According to the U.S. Bureau of Economic Analysis, personal consumption expenditure rose 3.6% between 2011 and 2012, down from 5.0% between 2010 and 2011. This means that even though card networks’ volume growth slowed between 2011 and 2012, it was still stronger than consumer spending, and so the networks’ share of consumer spending continued to rise. We expect that volumes will continue to rise at moderate levels in 2013, as the leading U.S. issuers seek to balance volume and lending growth.
Recently-published data from the Federal Reserve indicates that U.S. banks’ C&I loan portfolios continued to grow strongly on a year-on-year (y/y) basis in 4Q12. This industry-wide view is supported by C&I loan data that appeared in quarterly financial results from individual banks. However, these quarterly financials also indicated a continued decline in commercial loan yield, indicating that the commercial loan market is becoming increasingly competitive.
So, how can banks continue to differentiate themselves from their competitors and continue to grow commercial loans, while maintaining margins? One strategy being pursued by an increasing number of banks is vertical industry targeting.
Several banks already following this strategy reported strong growth in industry-specific commercial loan portfolios in 2012:
- Comerica grew average commercial loans 17% year-on-year in 4Q12, but enjoyed well above-average loan growth rates in energy (+46%), environmental services (+31%). and tech and life sciences (+24%).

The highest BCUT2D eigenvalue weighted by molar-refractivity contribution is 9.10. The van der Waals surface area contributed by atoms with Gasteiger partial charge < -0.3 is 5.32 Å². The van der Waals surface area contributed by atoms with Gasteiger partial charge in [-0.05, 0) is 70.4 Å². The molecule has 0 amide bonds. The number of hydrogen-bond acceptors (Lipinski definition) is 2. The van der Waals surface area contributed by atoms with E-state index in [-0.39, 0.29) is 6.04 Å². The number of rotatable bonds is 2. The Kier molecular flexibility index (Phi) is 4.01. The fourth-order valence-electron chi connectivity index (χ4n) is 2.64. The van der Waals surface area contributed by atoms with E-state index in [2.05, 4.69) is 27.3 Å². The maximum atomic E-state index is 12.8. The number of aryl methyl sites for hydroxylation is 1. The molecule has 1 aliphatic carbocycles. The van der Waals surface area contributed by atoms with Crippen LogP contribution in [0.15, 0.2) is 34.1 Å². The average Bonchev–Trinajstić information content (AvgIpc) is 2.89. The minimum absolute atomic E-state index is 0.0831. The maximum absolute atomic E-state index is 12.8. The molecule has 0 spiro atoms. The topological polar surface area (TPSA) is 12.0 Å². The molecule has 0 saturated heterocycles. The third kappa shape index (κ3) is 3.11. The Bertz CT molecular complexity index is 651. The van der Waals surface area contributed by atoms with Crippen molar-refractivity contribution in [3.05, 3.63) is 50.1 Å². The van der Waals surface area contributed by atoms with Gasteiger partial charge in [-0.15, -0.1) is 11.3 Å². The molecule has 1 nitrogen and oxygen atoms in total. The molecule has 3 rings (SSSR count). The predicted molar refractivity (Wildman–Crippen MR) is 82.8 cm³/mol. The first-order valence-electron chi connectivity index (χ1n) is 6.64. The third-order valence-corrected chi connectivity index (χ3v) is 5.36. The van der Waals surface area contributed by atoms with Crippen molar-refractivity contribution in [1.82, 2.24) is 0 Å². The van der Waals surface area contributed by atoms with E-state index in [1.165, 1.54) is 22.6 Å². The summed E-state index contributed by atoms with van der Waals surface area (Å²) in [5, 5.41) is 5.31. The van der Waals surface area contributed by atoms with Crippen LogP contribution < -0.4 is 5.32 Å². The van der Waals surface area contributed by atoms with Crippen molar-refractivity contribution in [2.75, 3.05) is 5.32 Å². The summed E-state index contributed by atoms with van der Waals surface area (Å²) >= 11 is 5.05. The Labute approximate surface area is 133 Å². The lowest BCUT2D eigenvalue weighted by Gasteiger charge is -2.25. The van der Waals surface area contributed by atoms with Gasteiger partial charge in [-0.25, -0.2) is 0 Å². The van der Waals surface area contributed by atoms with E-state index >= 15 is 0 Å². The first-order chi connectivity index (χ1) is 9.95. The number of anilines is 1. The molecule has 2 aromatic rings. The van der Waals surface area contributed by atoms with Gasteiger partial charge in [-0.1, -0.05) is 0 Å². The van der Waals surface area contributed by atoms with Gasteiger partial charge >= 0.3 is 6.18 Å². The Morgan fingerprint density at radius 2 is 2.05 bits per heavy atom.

- TD Bank’s included data on gross loans by industry sector in its 4Q12 financials,which highlighted very strong y/y growth growth in health and social services (+30%), professional and other services (+25%), and government/public sector (+21%).
A number of other banks launched targeted industry initiatives in 4Q12:
- Fifth Third launched an energy lending unit in October 2012, and reported that energy accounted for 12% of new C&I loan production in 4Q12.
- Associated Bank introduced a Healthcare Industry Banking group in November 2012
- Also in November 2012, Huntington Bank launched energy lending and agribusiness initiatives. In reporting 4Q12 financials, Huntington pointed to strength in its manufacturing, healthcare and energy sectors
If your bank is thinking about pursuing a vertical industry strategy, the following are some important considerations:
- Size the number and composition of firms in the targeted industry within the bank’s footprint.
- Conduct primary research to understand market characteristics, financial needs and purchase decision-making dynamics.
- Deploy a dedicated team to develop and implement targeted industry initiatives.
- Create a communications plan, including developing a presence in key industry media (offline and offline trade publications, social media, events) as well as incorporating industry messaging into key bank channels, such as branch and Internet (it is notable that, of the 20 banks with the largest C&I loan portfolios, 15 have industry-specific sections on their websites).
- Develop partnerships with national and local industry associations.